Some very odd touches here, and not just trendy director Voytek’s self-conscious auteur touches. For one thing there’s no use of the main title music over the opening scenes, just straight into dialogue (although still the music to play out at the very end), plus the advocates’ closing speeches are missing and we just cut straight to the judge’s summing up. It’s a strong case with more proof than most although it’s circumstantial, but it feels like more than enough to get a guilty verdict with too many coincidences and unexplained things than can be allowed to go unanswered. It seems like the jury is swayed by the gallery owner’s (a magnificent Sheila Gish) unlikeable aspect, smirking her way through the case making it look like she’s behind a set-up when it’s the defendant’s story that is systematically taken apart. The defence make it about whether she’s setting up an insurance fraud for which there is scant evidence. There’s also a terrific comedy turn from Sam Kelly and Oscar Quitak as a suave art expert, but overshadowing them all is Richard Wilson’s first appearance as a barrister: he’ll become a regular and it set him up as a star. And entertaining, well written episode with some odd but fun asides (the tramps; Wilson having to translate Cockney slang for the judge;’ and Wilson sucking up to the gallery owner to the point where his opposite number rises to object and then just gives up!) marred only by the “what were they thinking?’ verdict from the jury.
Just Good Friends – Regina v Beaumont
Guy Paget and Sir Richard Jeffcoate first met at Oxford in the 1920s and remained close friends thereafter. Sir Richard is appalled when he is told by Nigel Beaumont that he intends to write a book offering a different interpretation of this friendship and Beaumont is subsequently accused of blackmail.
A sombre, serious case which can be a little too realistic for its own good as entertainment. But what a cast! Tony Anholt plays the defendant, Dulcie Gray as one of the alleged blackmail victime (they’ll be reunited in Howards Way 20 years later) and Patrick Newell as a sleazy publisher. Anholt plays his part with a likeable earnestness which probably is what carries the day against the haughty establishment figures, even though two different people step up with almost identical stories about his attempt to blackmail them over unsavoury parts of their past. Neither incident would raise much of an eyebrow today, and the episode fortunately steps around being too censorious about a possibly homosexual senior MP (not that those allegations are relevant to the case of blackmail anyway). There’s just not enough evidence to convict and sufficient discrepancies on both sides to make it a not guilty verdict especially as all the evidence Beaumont was planning to publish was from national newspapers and the public domain anyway, although it’s always hard to tell how a jury will go in such situations. There’s a nice touch where the judge rebukes the defence barrister for trying to elicit an opinion from a police officer, and she points out that he (the judge) just did exactly that five minutes ago, for which the judge simply smiles, accepts the point, apologises and admits that neither were right to have done so.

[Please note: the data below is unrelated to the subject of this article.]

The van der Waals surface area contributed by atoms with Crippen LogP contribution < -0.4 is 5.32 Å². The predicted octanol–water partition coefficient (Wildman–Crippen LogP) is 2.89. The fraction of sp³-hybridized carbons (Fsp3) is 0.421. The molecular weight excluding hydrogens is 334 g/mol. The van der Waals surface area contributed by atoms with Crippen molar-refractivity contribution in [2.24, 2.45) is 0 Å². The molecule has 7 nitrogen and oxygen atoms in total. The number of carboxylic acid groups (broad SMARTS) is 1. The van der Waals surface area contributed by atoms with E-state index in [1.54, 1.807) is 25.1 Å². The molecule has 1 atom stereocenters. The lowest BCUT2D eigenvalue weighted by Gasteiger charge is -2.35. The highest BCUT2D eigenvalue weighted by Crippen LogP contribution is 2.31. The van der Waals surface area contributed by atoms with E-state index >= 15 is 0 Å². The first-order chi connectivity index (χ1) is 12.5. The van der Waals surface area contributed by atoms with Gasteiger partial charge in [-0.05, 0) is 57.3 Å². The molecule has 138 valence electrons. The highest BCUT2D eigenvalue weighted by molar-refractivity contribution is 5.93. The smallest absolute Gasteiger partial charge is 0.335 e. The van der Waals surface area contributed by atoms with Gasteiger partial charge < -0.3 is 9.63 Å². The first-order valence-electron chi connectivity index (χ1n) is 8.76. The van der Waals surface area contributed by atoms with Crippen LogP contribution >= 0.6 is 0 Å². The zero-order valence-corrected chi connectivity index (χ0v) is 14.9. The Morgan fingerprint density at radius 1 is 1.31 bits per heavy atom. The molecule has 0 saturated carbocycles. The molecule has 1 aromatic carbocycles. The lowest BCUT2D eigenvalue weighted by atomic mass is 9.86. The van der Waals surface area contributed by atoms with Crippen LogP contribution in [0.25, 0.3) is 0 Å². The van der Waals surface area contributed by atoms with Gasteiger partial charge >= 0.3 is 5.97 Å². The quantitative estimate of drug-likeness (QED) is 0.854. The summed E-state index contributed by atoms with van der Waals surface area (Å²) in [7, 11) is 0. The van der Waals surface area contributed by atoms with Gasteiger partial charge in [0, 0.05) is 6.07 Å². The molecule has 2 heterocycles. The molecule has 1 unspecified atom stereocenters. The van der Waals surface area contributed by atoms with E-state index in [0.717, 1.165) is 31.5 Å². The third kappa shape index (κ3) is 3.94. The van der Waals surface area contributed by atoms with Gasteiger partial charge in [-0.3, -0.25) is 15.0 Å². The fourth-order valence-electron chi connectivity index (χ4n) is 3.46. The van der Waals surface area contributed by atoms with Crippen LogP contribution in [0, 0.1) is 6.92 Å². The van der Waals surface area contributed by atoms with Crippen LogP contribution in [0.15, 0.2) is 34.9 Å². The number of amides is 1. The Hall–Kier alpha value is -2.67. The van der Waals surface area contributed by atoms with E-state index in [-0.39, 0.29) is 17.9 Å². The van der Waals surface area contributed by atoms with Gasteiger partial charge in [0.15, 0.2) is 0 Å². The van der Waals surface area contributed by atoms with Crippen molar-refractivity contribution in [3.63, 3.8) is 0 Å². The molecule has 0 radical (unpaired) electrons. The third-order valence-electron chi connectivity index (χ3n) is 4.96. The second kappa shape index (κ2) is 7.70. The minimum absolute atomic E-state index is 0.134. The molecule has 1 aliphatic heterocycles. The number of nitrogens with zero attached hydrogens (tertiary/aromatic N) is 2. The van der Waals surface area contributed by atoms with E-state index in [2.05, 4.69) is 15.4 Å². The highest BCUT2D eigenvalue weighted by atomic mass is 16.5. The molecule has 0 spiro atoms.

Who Was Kate Greer? – Regina v Archer
Winifred Archer is on trial for perjury and conspiring to pervert the course of justice. It is alleged that she falsely gave evidence that Celia Alcott stole a valuable vase from the Archersí home.
A strange case in many ways, from the fact that it’s a private prosecution (by a student union), that it’s the follow-up to a previous (unseen) case since overturned, and the unresolved nature of the verdict. To be honest the student and main accuser in this case is such a strident and unpleasant person while the accused is the very epitome of a respectable middle aged, middle class lady that it’s hard to understand why a 1970s jury would have had any trouble deciding the case especially given that the only evidence against her is a half-blind antiques seller whose ID can’t be taken with any reliability. Most of all it’s hard to see why she would have sold the stolen vase so openly immediately after the theft when she would have been clearly recognised; far earlier to think it was a move by the students, using a disguise knowing the antiquarian is short sighted, and a pseudonym that practically screams a student prank. One of the main accusers comes up with all sorts of new accusations not used before in her first trial, now that the other party in the case (the accused’s husband) is dead and can’t contradict her. Her story doesn’t make a great deal of sense and it’s perplexing why the case should result in a hung jury and a retrial – that we never see or hear about. Irksome.